does the welfare office put you in touch with an employment coach who will sign you up for retraining programs (free of cost, necessarily) AND make sure that you get a job? are there any jobs in these communities, when there are usually few businesses besides liquor stores and fast food huts? will the dept. of human services help you to relocate, if the jobs are not within your community? if you move away, will you lose your circle of support and require even more income to deal with that (childcare, etc.)? do they even offer basic financial management workshops?

      so, the choice is usually to stay put in the familiar environment and continue collecting the meager benefits that one does have, from which it is not really possible to save up anything extra to make investments for the future (tread water), or risk everything and try to train for or move towards employment somewhere IF you have enough extra dough somewhere to risk it.

      and yes, I’ve seen the people who will get their check and go have their hair done and then buy expensive sneakers for their kids. now, I guess it’s cell phone service and cable that people spend the money on. this is not a surprise. when you are poor, the last thing you want to do is be forced to look and feel poor, and have everyone knowing that you are poor. especially in this country, which casts everything that happens to you as your personal moral failing.

  12. MyLessThanPrimeBeef

    JP Morgan and the $11 billion find.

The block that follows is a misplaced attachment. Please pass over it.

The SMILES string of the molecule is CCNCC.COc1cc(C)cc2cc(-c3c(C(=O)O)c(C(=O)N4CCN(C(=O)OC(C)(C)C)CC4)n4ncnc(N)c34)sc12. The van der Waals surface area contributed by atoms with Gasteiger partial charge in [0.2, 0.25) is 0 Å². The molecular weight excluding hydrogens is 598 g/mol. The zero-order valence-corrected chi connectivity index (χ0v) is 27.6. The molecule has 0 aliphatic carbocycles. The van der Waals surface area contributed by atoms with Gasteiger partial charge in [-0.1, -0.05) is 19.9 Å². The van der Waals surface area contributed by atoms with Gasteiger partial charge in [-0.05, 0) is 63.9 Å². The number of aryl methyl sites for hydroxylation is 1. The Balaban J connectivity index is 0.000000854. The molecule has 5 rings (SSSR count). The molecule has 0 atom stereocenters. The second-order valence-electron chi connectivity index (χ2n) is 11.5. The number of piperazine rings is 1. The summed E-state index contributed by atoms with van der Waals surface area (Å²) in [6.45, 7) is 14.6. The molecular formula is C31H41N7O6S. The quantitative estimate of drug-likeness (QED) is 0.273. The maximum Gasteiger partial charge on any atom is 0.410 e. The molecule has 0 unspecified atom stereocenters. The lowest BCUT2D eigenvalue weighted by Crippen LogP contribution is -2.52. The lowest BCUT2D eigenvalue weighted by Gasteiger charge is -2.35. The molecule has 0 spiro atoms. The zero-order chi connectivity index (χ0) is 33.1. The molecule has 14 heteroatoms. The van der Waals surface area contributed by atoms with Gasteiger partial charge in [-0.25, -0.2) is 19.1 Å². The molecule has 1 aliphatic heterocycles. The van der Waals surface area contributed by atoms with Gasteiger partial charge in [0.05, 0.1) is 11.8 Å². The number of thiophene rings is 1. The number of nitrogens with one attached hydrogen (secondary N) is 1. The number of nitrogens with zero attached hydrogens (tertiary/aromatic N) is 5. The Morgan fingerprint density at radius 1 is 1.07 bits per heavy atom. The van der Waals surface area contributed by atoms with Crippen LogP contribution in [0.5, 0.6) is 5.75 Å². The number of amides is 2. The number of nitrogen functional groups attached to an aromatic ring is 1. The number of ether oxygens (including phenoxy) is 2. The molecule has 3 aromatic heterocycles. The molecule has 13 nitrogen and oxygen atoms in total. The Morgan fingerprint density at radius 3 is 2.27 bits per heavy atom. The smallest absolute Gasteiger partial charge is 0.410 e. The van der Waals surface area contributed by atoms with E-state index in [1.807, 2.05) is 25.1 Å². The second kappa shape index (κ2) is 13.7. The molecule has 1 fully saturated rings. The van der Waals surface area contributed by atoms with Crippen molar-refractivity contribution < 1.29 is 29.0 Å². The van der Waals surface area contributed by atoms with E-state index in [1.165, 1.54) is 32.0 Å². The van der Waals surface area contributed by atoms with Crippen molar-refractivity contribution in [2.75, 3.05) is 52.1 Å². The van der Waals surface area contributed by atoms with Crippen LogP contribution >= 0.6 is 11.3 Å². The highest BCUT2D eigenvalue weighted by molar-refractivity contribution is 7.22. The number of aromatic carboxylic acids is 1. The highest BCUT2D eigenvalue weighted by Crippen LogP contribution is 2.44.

What does that money go, when it is actually paid?

    Go to funding the NSA?

    A check for everyone in the country?

    Upgrade the White House kitchen?

    1. Joe

      The money must not be going to these poor hanky waiving things. Quick, some one fetch the smelling salts forthwith. I do think our frail regulators have fainted dead away!

      Via The Guardian UK:
      ‘Sheriff of Wall Street’ warns that DC gridlock could handcuff regulators

      Prosecutor Preet Bharara and SEC chief Mary Jo White say that bickering in Washington could jeopardise ability to regulate

      “The Securities and Exchange Commission chairman, Mary Jo White, and the US attorney for the southern Manhattan, Preet Bharara, have teamed up on several high-profile indictments in recent months, and both said today the debt ceiling and budget negotiations threaten their regulatory finances.

      “It would mean that we can’t carry out our responsibilities – pure and simple,” said White, speaking at the Bloomberg 50 Markets Summit.

      “I mean, we have a lot of rules, we have rules on the over-the-counter derivatives market. If we can’t implement those rules, enforce those rules, you can see how the rest of the story is written.”

  13. Jim Haygood

    Oh my, this is so terribly disappointing and unexpected! From Politico:

    The Obama administration is delaying another piece of Obamacare – this time postponing online enrollment in some of the small-business exchanges scheduled to open Oct. 1, sources tell POLITICO.

    Small businesses looking to enroll in coverage on so-called SHOP exchanges run by the federal government will be able to submit a paper application on Oct. 1 – they just won’t be able to enroll online.

    Oh well, at least processing all them paper applications will create jobs!

    Plus the NSA won’t be able to steal personal data from them either.

    All good!

    Got navigators?

    1. Lambert Strether

      If you view the Navigator program as walking around money for Democratic operatives, and the recent grant for the paperworking processing and phone support to the US subsidiary of a UK firm as a reacharound to the Brits who want to destroy the NHS by privatizing it using this firm or others like it, everything falls into place, doesn’t it?

  14. diptherio

    Just had my attention drawn to this recent paper by Michael Luca and Georios Zervas, of Harvard B-school and Boston U, respectively, about review fraud on The conclusions of the authors are rather curious to me and appear to display a deep misunderstanding of ethics and what they are.

    Fake It Till You Make It: Reputation, Competition and Yelp Review Fraud